Donesha Baker waits with second graders heading to their classroom after activities at Pearman Elementary. Students attended the first day of classes in the Cleveland School District on Monday, August 9, 2021. Masks for students and staffers is mandatory. Credit: Vickie D. King/Mississippi Today

The Mississippi Association of Educators and the Mississippi chapter of the American Academy of Pediatricians are asking Gov. Tate Reeves to issue a mask mandate in schools.

The plea comes amid record-high COVID-19 cases and hospitalizations this week, in addition to an announcement from the University of Mississippi Medical Center that it is constructing a field hospital in a parking garage to increase capacity.

“We are in the midst of a statewide crisis, and while we would typically defer to local officials knowing their communities’ specific needs better than anyone – we can all agree this situation is markedly different,” the statement read.

“It’s never too late to do the right thing.”

But as Reeves announced he would extend the state of emergency for another 30 days, he also doubled down against any mask requirements: “There will be no lockdowns and there will be no statewide mandates.”

Hospital leaders emphasized Wednesday if the current trajectory of new cases and hospitalizations continues, “we’re going to see failure of the hospital system in Mississippi,” said Dr. Alan Jones, UMMC associate vice chancellor for clinical affairs.

There were 26 children hospitalized with COVID-19 at the hospital on Wednesday. The number dropped to 19 as of Thursday morning. Since the school year began, 1,338 students, staff and teachers have tested positive for the virus and 4,817 are in quarantine, according to the state Department of Health.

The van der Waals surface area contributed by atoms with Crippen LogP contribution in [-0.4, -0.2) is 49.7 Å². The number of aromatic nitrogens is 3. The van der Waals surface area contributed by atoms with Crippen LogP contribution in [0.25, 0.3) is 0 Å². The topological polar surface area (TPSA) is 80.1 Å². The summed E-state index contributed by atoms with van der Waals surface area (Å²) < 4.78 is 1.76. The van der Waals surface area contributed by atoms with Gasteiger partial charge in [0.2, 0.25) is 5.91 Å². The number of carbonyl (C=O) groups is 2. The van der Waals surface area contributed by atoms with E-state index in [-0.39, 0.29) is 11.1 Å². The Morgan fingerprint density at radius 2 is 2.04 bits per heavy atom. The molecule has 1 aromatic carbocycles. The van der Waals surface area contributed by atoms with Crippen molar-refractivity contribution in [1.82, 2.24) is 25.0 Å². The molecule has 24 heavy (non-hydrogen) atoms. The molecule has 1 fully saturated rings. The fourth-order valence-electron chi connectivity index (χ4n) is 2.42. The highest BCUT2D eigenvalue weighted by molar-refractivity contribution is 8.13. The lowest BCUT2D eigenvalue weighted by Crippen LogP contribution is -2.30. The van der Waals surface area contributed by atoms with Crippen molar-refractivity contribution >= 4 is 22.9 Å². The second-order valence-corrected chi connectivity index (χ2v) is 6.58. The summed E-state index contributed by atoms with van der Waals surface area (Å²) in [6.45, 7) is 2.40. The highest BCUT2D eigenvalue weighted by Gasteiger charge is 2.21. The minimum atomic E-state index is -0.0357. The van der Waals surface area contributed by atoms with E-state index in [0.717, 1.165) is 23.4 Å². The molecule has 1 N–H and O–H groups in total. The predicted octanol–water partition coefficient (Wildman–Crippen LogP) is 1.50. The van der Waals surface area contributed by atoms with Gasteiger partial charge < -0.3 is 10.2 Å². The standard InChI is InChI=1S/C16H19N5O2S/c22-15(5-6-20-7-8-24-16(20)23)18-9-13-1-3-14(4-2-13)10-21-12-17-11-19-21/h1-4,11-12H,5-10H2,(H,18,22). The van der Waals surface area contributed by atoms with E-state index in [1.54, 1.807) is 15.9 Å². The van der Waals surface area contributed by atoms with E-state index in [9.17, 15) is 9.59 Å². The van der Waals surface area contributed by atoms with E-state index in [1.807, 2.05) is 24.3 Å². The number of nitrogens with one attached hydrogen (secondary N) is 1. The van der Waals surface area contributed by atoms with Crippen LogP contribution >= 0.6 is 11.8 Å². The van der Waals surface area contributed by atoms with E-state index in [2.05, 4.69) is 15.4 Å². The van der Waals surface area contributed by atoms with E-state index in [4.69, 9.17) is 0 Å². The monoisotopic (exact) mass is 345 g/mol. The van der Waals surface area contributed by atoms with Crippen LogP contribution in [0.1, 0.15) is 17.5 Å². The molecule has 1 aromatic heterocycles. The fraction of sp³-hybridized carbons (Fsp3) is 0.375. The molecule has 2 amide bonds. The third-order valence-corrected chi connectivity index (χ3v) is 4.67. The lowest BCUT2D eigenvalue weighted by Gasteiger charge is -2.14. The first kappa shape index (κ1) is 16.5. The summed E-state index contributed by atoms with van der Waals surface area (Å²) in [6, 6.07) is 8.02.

The teacher and pediatrician groups cited the stress on the hospital system and keeping children in school as evidence of the need for a mask mandate.

“Educators are happy and relieved to be back in our classrooms, but we are wary of being driven from them again. Without meaningful statewide guidance, school districts have been left to fend for themselves,” the statement reads. “District leaders are scrambling to implement measures to stop the spread of COVID while trying to placate irate parents on both sides of the masking issue with no support.”

READ MORE: Which school districts are requiring masks?

The groups cite Lamar County School District where, as of Monday, nine of 19 schools have been forced to move to virtual learning and the entire district has transitioned to hybrid instruction because of COVID-19 cases.

On Wednesday, elementary schools in George and Greene County School Districts were forced to transition to virtual learning until Aug. 20 due to the increasing number of COVID-19 cases. Stone High School in Stone County also transitioned to virtual learning for a two-week period, the Sun Herald reported.

South Hancock Elementary School closed the day before.

In the metro area, two school districts quickly pivoted after just several days of school to requiring mask-wearing. Rankin County School District reported 191 students with COVID-19 on Tuesday, the third day of school. Thirty-nine staff members were positive as of the same day, and nearly 500 students and staff were quarantined.

“Educators, medical professionals, parents, state leaders – we all want kids in classrooms. But if our priority is to safely keep our students in schools, we need to do what we can to mitigate the spread of COVID. It’s that simple.”

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Kate Royals is a Jackson native and returned to Mississippi Today as the lead education reporter after serving in the same capacity from 2016 to 2018. Prior to that, she was a reporter for the Clarion-Ledger covering education and state government. She won awards for her investigative work, including stories about the state’s campaign finance laws and prison system. She was a news producer at MassLive in Springfield, Mass., after graduating from Louisiana State University’s Manship School of Mass Communications with a master’s degree in communications.